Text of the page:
Microsoft, Facebook, Cisco, Dell and 30 other companies have announced a new Cybersecurity Tech Accord, committing themselves to protecting internet users from cybercriminals to state-backed hackers.
The accord is a collective response by tech giants, security firms and industrial firms to major cyberattacks over the last year. Participants have vowed not to assist governments launch cyberattacks against citizens and enterprise, and to protect their own products against tampering and vulnerability exploitation.
Signatories include ABB, Arm, Avast, Bitdefender, BT, CA, Cisco, Cloudflare, Datastax, Dell, Docusign, Facebook, Fastly, Fireeye, F-Secure, GitHub, Guardtime, HP Inc, HPE, Intuit, Juniper Networks, LinkedIn, Microsoft, Nielsen, Nokia, Oracle, RSA, SAP, Stripe, Symantec, Telefonica, Tenable, Trendmicro, and VMWare.
Notably, Cisco and Microsoft are among the tech giants that have been caught in the cross-hairs of national security programs that either exploit software vulnerabilities or supply chain weaknesses to carry out attacks on targets.
"The companies will not help governments launch cyberattacks against innocent citizens and enterprises, and will protect against tampering or exploitation of their products and services through every stage of technology development, design and distribution," the accord reads.
Edward Snowden’s leaks revealed an NSA factory for planting backdoors in Cisco gear while the Shadow Brokers leak of NSA cyber weapons included a Windows exploit that came to be used in last year’s devastating WannaCry and NotPetya attacks, affecting 300,000 Windows computers in the former instance, and costing businesses around $1.2 billion dollars in the latter.
In the wake of May's WannaCry Microsoft president and general counsel Brad Smith called for a Digital Geneva Convention, criticizing the NSA for stockpiling vulnerabilities and arguing that governments instead report them to vendors.
Smith today said he sees the industry-driven cybersecurity accord as a precursor to such a convention.
A number of large technology companies haven’t signed up to the accord, most notably Google and Apple, though the pledge remains open to new private sector signatories. Smith also said he expects more tech and cyber security firms to join in the coming months.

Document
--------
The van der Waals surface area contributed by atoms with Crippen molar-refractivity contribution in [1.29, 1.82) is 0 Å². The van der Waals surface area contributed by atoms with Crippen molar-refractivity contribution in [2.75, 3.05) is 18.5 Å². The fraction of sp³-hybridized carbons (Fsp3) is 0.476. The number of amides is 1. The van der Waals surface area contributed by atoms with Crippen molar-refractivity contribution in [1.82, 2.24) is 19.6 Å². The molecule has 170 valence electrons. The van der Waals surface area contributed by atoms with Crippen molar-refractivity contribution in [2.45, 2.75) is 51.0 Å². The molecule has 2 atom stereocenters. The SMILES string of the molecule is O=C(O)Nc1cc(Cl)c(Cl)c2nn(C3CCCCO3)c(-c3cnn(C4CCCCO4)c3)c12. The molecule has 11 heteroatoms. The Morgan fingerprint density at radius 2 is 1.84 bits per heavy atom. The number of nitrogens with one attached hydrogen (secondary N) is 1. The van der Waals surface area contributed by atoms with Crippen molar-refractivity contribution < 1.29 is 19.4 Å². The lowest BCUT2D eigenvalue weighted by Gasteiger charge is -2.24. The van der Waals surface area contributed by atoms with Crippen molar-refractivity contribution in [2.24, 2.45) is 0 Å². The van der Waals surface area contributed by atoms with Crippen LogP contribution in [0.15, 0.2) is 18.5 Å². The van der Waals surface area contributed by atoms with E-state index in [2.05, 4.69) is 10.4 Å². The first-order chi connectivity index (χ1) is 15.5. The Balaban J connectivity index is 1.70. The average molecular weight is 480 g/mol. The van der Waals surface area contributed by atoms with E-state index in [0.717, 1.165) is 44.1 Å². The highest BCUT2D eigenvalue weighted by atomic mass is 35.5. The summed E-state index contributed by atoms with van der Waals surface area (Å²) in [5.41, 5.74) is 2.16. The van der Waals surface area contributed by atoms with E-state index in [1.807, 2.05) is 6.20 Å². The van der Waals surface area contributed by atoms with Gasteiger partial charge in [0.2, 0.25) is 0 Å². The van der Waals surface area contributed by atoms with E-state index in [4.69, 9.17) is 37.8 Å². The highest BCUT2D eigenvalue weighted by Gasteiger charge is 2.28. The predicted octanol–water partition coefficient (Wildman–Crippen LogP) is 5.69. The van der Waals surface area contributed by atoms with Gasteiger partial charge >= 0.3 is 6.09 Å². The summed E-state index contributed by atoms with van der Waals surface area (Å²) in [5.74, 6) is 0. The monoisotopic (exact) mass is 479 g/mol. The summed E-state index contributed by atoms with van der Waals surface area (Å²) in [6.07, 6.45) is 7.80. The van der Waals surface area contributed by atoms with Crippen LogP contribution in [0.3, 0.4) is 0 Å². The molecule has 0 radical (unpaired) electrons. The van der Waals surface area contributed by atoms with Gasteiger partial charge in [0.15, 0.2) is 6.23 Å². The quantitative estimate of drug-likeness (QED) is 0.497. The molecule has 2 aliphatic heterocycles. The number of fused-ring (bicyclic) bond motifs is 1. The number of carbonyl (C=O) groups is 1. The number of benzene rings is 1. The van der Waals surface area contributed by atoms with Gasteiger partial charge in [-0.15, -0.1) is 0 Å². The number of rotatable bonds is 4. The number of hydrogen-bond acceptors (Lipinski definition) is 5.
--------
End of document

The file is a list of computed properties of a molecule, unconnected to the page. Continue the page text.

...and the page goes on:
The announcement of the accord came as the Supreme Court dismissed (PDF) Microsoft’s legal battle with the US Justice Department over access to email hosted in its Irish data centre related to a drug investigation.
Microsoft has since 2013 argued that the Stored Communications Act (SCA) didn’t cover information stored outside the US. The Supreme Court dismissed the case as a result of President Trump signing the Cloud Act in March, which amended the SCA with a provision that requires service providers to comply with a warrant regardless of whether data is stored in the US or overseas.
“A [service provider] shall comply with the obligations of this chapter to preserve, backup, or disclose the contents of a wire or electronic communication and any record or other information pertaining to a customer or subscriber within such provider’s possession, custody, or control, regardless of whether such communication, record, or other information is located within or outside of the United States,” the provision reads.
As noted in the decision, the Cloud Act rendered the case moot, and following its passing the government got a new warrant under the act which Microsoft complied with. The Justice Department earlier this month filed a motion with the Supreme Court to dismiss the case as moot due to the Cloud Act.